Tehran, Iran (CNN) -- The release of American hiker Sarah Shourd has been "canceled" because the judicial process has not been completed, a prosecutor said Friday, according to the semiofficial Iranian Labour News Agency.
Iranian officials had said Thursday that Shourd, one of three American hikers held in Iran for more than a year, would be released Saturday.
"The news [of the impending release] is not approved by the judiciary and, naturally, any decision regarding the defendants is contingent upon the completion of the due process," said Abas Jafari Dolatabadi, Tehran's public and revolutionary prosecutor, according to ILNA.
The Islamic Republic News Agency, an official agency of the Iranian government, cited the deputy director of the president's office of communications as saying that Shourd's release had only been "postponed."
"He said more details will be given later," it added.
Shourd, 32, along with Shane Bauer, 28, and Josh Fattal, 28, were detained July 31, 2009, after they allegedly strayed across an unmarked border into Iran while hiking in Iraq's Kurdistan region.
Tehran has said the three hikers were spies, and Iran's intelligence minister has hinted the country may consider releasing them in exchange for the release of Iranian prisoners, according to state news outlets.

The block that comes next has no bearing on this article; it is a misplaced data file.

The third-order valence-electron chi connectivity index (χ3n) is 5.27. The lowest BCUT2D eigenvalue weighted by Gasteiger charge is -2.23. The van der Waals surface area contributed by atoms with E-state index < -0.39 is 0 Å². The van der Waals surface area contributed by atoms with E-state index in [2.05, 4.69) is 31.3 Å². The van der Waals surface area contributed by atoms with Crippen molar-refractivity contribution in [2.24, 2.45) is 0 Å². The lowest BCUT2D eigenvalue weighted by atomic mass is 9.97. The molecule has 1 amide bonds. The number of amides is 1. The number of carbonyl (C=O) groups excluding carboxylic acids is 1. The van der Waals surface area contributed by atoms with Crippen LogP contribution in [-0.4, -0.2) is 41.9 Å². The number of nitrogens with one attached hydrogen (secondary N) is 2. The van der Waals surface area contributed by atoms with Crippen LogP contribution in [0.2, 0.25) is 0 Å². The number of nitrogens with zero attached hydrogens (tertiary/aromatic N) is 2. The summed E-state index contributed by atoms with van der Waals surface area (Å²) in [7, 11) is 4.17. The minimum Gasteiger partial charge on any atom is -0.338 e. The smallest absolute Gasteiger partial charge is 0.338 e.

Masoud Shafii, the Iranian lawyer who represents the hikers, said he has put in a formal request for the trio's release within the past two weeks. Shafii said he told prosecutors that a year had passed since their arrests and the government had not shown any just cause for their imprisonment, and that Shourd has a medical condition that requires proper care.
A spokeswoman for the families told CNN that Shourd told her mother during their sole visit, over two days in May, that she had found a lump in her breast.
The hikers' families' website, freethehikers.org, said Shourd has been in solitary confinement, able to meet for only two 30-minute periods per day with Bauer, who is her fiancé, and Fattal. The two men share a cell.
The three Americans -- all of them graduates of the University of California, Berkeley -- have not been charged, the website says. They are in Evin Prison in Tehran, have been able to telephone their families only once, on March 9, and have been denied access to their lawyer, the website adds.
"Shane, Sarah and Josh care greatly about our world and have a documented record as advocates for social and environmental justice," it says. "They admire and respect different cultures and religions and share a love of travel that has taken them to many countries. That is why they went to Kurdistan, not because they wanted to enter Iran.
"Their protracted detention without due process is illegal according to international and Iranian law and must end immediately. It is widely acknowledged that they are being held for political purposes that have nothing to do with the facts of their case. Their detention is arbitrary and inhumane and we call on the Iranian authorities to release them without further delay."
CNN's Shirzad Bozorgmehr in Tehran and Mary Snow in New York contributed to this story.